2015 valedictorian, salutatorian—Two minds, one grit, one glory
- Published: June 4, 2015
Mollye Malone and Dylan Boczar believe there are a lot of bright students in their Yellow Springs High School graduating class — some more deserving of the honorary titles valedictorian and salutatorian the two garnered this week, both said in an interview on Friday. That didn’t stop Malone from driving to her one high school goal of achieving the top spot in her class. And it didn’t stop Boczar from being naturally curious enough to seek out difficult courses and do well in them.
Still, when Malone learned of her achievement earlier this month, among her first emotions was regret.
“I thought, wow, why did I pursue this so hard?” she said. “I wish I was salutatorian — Dylan deserves this so much more.”
But he demurred.
“No, she deserved it because she wanted it with all her being,” he said. “She works really hard and puts forth the effort to do the task.”
Malone didn’t start out believing in her academic capacity.
“I never felt like the smartest kid in the class because I knew kids like Dylan were way ahead of the curve,” she said of growing up in Yellow Springs. “But my dad always encouraged me, and my work ethic was just different.”
Malone also had what she called “big ideas,” and at some point in elementary school developed the temerity to try and make them happen. In sixth grade, for example, she thought it “would be cool to go back and be a kindergartener for a day again.” Her teachers supported her, and she and a group of peers were able to help the then-kindergarten students for a day.
Boscar was impressed.
“See? Mollye takes the initiative. Mollye’s cool like that.”
Boscar, on the other hand, grew up believing he was exactly the smartest kid in the class. Having moved several times from Connecticut to Virginia and then Wilmington, Ohio by the time he hit kindergarten, he moved through material so quickly he had to be “held back” from taking on second grade as a 6-year-old.
“It was a conservative, fundamentalist school, and I was bored,” he said. “I got in trouble too — for things like trying to help other kids and stealing rocks.”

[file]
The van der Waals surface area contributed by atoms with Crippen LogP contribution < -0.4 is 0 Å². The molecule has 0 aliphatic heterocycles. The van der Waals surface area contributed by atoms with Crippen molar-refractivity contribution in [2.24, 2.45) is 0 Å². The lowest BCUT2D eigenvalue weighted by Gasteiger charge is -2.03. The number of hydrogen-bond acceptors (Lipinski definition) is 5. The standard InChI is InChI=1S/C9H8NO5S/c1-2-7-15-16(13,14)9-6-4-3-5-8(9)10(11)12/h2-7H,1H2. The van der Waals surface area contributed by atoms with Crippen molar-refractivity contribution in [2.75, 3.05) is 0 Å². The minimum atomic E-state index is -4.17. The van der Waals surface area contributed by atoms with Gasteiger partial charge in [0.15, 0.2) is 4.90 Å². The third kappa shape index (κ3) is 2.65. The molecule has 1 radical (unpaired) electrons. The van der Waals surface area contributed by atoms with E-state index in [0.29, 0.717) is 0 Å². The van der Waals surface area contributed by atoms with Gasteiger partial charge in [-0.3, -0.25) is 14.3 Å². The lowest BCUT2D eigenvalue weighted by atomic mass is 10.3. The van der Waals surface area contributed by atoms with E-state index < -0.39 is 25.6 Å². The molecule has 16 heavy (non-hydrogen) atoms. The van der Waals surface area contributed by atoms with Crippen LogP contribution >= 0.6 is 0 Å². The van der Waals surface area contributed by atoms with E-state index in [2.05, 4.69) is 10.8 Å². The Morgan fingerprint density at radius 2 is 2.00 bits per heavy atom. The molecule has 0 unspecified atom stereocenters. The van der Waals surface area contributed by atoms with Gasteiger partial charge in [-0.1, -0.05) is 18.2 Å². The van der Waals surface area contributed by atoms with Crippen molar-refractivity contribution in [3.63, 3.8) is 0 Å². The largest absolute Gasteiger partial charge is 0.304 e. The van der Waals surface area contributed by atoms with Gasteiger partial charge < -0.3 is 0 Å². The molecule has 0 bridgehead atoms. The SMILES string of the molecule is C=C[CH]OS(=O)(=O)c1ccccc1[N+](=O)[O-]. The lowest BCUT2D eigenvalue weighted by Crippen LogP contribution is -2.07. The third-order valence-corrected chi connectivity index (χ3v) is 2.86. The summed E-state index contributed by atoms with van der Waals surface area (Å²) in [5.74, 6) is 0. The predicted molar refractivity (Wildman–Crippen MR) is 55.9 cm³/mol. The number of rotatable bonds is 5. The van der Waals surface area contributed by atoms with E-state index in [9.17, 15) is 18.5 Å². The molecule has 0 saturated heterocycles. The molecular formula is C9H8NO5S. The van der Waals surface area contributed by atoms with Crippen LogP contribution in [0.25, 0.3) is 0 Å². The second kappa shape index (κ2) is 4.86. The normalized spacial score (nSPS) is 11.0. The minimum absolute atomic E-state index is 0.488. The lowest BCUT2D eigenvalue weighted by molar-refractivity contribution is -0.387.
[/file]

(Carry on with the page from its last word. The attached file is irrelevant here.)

But Boczar found his place when his family moved to Yellow Springs and enrolled him in the Antioch School, where he was challenged to move at his own pace. And when he moved on to McKinney Middle School, he met other students who, to his surprise, matched his abilities.
“I always had a high opinion of my own math skills, and then I met a couple of friends here [at YSHS] and they blew me out of the water,” he said. “And I thought, these people are light years ahead of me in math and they’re actually interested in it.”
He eventually found an interest in psychology, has taken a handful of college courses in the field and plans to major in it at Oberlin College next year.
Malone is one of those math lovers, who plans to major in engineering at the University of Kentucky next year. While she never thought she was the best mathemetician, in high school she became fascinated with the book “The Way Things Work” and realized she tends to “think in a structural way.”
“I realized I was interested in math, physics and science,” she said, adding that her brother, an engineering major, was influential in pushing her to pursue science and “the cool jobs engineers get.”
Malone also credits the schools for pushing her as a leader in academic projects such as the high school restroom renovation.
“It’s so easy to make a change — you just go, here’s a big idea, let’s do it! Everyone who does a senior project does it,” she said.
Boczar attributes much of his interest in the humanities to McKinney language arts teacher Aurelia Blake, who pushed him to write and be generative when he would have preferred to simply read a novel.
“I can’t credit Aurelia Blake enough for pursuing me down the hall and encouraging me to live up to my potential,” he said.
And they both are hugely thankful to have grown up in Yellow Springs, where everyone is considered “special” and peers are supportive and loving toward each other — including the Class of 2015, whose 57 members are very close, Boczar and Malone agreed.
“Kids who go to bigger schools can’t shine,” Malone said. “The benefits of a small school are ridiculous — I’m close with all my teachers, and I’m so thankful to be here.”
Boczar had one more personal comment.
“I still think it can all be attributed to our good looks.”